Why Texas COVID-19 testing lags, and what's being done about it

CDC will release coronavirus tests priorities
Posted at 5:48 PM, May 12, 2020
and last updated 2020-05-13 10:49:45-04

As the national and the Texas economy open up, some worry about that move also opening up the opportunity for coronavirus infections.

Economists said we can't afford another shutdown, so we also can't afford to make mistakes in testing.

A 25 News investigation found Texas lags far behind in national testing numbers, but experts in Central Texas say they're working hard to get us caught up. As the fight against coronavirus enters a new phase with the gradual re-opening of our economy, the availability of testing has become critical.

And right now, Texas has some work to do on that. James McCoy doesn't think Texas has done enough to fight COVID-19.

"Probably not, because it's brand new," said McCoy, an inspector for the Waco Housing Authority.

25 News was the first to openly question the governor about the coronavirus testing capability in Texas.

"Do we have enough Test kits in Texas?" we asked.

"It's a lot right now, and growing exponentially," answered Governor Greg Abbott in an exchange that took place early in the pandemic on March 13.

Exponentially maybe, but remember, Texas has a population of more than 29 million and the COVID-19 tracking project says - we've only tested a little over half a million as of Mother's Day.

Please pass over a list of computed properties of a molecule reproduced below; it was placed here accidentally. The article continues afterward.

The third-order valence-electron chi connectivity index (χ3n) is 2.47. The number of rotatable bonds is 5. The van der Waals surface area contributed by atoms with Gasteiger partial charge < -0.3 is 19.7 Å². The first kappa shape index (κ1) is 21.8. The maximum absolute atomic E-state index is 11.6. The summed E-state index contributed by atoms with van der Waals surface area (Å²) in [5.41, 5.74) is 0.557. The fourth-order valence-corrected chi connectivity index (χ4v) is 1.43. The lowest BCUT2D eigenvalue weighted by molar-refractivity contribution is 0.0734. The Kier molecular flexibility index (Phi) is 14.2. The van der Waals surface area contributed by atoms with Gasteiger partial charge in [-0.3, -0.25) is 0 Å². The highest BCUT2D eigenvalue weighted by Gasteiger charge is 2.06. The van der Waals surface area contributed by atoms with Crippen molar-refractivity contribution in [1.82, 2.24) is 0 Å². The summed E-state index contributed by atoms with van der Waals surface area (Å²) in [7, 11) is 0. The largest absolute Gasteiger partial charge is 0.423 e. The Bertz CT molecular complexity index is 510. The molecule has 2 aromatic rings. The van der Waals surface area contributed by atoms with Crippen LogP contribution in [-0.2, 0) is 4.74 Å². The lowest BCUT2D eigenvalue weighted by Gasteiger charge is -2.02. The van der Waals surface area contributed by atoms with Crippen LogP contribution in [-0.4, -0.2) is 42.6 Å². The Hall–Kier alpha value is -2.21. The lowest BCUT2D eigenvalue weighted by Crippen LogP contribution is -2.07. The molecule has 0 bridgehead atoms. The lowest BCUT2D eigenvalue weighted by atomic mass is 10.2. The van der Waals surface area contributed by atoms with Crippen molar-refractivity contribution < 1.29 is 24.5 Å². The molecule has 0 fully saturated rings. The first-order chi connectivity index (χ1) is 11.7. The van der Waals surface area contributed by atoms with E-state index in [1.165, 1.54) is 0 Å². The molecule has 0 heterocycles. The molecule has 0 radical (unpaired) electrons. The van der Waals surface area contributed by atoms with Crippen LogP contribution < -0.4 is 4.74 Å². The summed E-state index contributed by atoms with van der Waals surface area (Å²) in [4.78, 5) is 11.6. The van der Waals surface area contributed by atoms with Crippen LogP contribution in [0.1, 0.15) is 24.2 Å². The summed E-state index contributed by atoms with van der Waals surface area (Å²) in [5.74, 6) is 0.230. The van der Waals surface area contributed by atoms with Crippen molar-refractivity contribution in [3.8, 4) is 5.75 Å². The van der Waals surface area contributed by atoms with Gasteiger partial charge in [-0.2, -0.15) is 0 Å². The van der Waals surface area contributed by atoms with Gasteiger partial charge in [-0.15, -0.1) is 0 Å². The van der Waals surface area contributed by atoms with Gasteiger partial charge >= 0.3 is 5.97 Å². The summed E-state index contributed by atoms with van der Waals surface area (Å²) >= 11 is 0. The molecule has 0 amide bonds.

That's a little less than 2 percent, putting Texas near the bottom of state testing rates.

"I would say.... we need to improve. We need to do more testing," explained Dr. Vaidehi Shah, Senior Epidemiologist with the Waco-McLennan County Public Health District.

But within Texas, Epidemiologist Shah says McLennan County ranks with the state's biggest in testing.

"With Dallas County, with Tarrant County, we are coming in line with those counties," she said.

Health district figures show testing numbers increasing, while positive tests have actually dropped. It's one reason the health district has dropped many of its testing guidelines, and asking private doctors to do more.

"We all know that a month ago we did not adequate tests available. Now, we are promoting them to test anyone who has symptoms that are COVID-like," said Shah.

And getting that word out to a wider audience.

"Telling the general public to go to their physicians and get tested if they have any symptoms. This is again a shift in our strategy from a month ago when we did not have adequate tests available," she explained.

The health district has also begun pushing for more testing centers like this one to make tests more widely available.

Shah insists McLennan County has come a long way, given the limits put upon it.

"If you go back to March 17, we had done about 20 tests. And you compare that to Friday we did about 3-hundred tests," said Shah.

Still not enough, but she says we're getting there.

This is especially important as the Governor's re-opening of the economy relies on better testing and lower infection rates.

Meanwhile, the president says Washington will also help.

"Think of that 12.9 million tests today - I'm announcing that my administration will provide the collection supplies to help states meet their targets and meet them rapidly," said President Donald Trump on Monday.

James McCoy hopes so, because he doesn't want to see Texas at the bottom of any list for long, especially with jobs and livelihoods at stake.

"I'm sure that as time passes an they get a better understanding of how this virus operates, there will probably be an improvement in the method of testing and the numbers being tested," he said.

So, don't be surprised if you do see numbers go up in the weeks ahead.

Can we trust those numbers? Experts say, to a large degree, yes.

What happens next will depend on what we Texans do on our own to keep infection rates down.